636 F2d 157 Holbrook v. A Califano
636 F.2d 157
Ruth E. HOLBROOK, Plaintiff-Appellant,
Joseph A. CALIFANO, Jr., Secretary of Health, Education and
United States Court of Appeals,
Submitted Dec. 2, 1979.
Decided Dec. 22, 1980.
Daniel L. Manring, Barkan, Barkan & Neff, Columbus, Ohio, for plaintiff-appellant.
James C. Cissell, U. S. Atty., Joseph E. Kane, Asst. U. S. Atty., Columbus, Ohio, Steven J. Plotkin, Asst. Regional Atty., Dept. of Health & Human Ser., Chicago, Ill., for defendant-appellee.
Before MERRITT and MARTIN, Circuit Judges, and COHN, District Judge.*
Plaintiff Ruth E. Holbrook appeals from a District Court judgment rejecting her challenge to the constitutionality of a section of the Social Security Act that treats the adoption of unrelated children differently from the birth of natural children or the adoption of step-children. The denial of plaintiff's insurance benefits is based on the ineligibility of her adopted child, which ineligibility in turn is based on 42 U.S.C. § 402(d)(8), the challenged provision. She claims that the distinctions the section makes are irrational and thus violate equal protection and due process rights. We hold that those rights have not been violated, and we therefore affirm the judgment of the District Court.
No facts are disputed. Plaintiff's husband became entitled to disability benefits in June 1969. More than three years later, in July 1972, plaintiff and her husband adopted their niece, whom they had supported since she was four days old. The child was not adopted in order to obtain benefits. Plaintiff concedes that her eligibility turns on her adopted child's eligibility. She concedes that the child is rendered ineligible by the application of § 402(d) (8), which provides that the child of "an individual entitled to disability insurance benefits" is not entitled to benefits unless the child (1) is the "natural child or stepchild" of the individual or (2) "was adopted by the individual" and "was living with ... and receiving at least one-half of his support from (him) ... for the year" before the individual became eligible for insurance benefits. Because the child was adopted long after the husband became eligible for benefits, the provision makes the child-and with her the plaintiff-ineligible for benefits.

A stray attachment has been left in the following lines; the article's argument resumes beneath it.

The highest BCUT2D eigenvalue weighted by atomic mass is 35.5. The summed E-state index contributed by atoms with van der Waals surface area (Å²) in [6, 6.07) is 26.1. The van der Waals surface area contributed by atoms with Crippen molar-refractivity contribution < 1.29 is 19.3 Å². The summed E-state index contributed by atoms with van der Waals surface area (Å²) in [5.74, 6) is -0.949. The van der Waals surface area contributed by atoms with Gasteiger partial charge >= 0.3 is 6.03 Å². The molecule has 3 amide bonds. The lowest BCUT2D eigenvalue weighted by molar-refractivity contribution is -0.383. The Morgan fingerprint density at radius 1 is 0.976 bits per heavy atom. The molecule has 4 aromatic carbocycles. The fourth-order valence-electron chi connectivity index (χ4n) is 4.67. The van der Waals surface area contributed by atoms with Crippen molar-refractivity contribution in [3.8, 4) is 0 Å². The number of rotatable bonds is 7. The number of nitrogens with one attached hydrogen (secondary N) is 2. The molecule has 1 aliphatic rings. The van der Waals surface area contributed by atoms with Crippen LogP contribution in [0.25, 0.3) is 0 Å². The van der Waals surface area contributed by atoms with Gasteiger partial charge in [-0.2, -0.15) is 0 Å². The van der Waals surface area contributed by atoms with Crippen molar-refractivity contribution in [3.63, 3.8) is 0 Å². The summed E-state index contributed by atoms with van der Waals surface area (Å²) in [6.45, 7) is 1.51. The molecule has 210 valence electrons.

The legislative history for the statutory section justifies creating a prophylactic rule treating natural children and step-children differently from adopted children on these grounds:
(B)enefits for a child who is adopted by a worker already getting old-age or disability benefits should be paid only when the child lost a source of support because his parent retired or became disabled, and ... the law should include safeguards against abuse through adoption of children solely to qualify them for benefits.
H.R.Rep.No.231, 92d Cong., 1st Sess. 52, reprinted in (1972) U.S.Code Cong. & Admin.News pp. 4989, 5039. We join four other Courts of Appeals in holding that that justification adequately satisfies the constitutional test of rationality. Brehm v. Harris, 619 F.2d 1016 (3d Cir. 1980); Clayborne v. Califano, 603 F.2d 372 (2d Cir. 1979); Luna v. Secretary of HEW, 588 F.2d 817 (1st Cir. 1978), cert. denied, 442 U.S. 935, 99 S.Ct. 2873, 61 L.Ed.2d 306 (1979); Williams v. Califano, 566 F.2d 1044 (5th Cir.), cert. denied, 439 U.S. 821, 99 S.Ct. 85, 58 L.Ed.2d 112 (1978). The reasoning for the decision is well expressed by then-District Judge Rubin in Williams v. Matthews, 441 F.Supp. 1045 (E.D.La.1977), aff'd 566 F.2d 1044 (5th Cir.), cert. denied, 439 U.S. 821, 99 S.Ct. 85, 58 L.Ed.2d 112 (1978).
Accordingly, we affirm the judgment of the District Court.
The Honorable AVERN COHN, District Judge, United States District Court for the Eastern District of Michigan, sitting by designation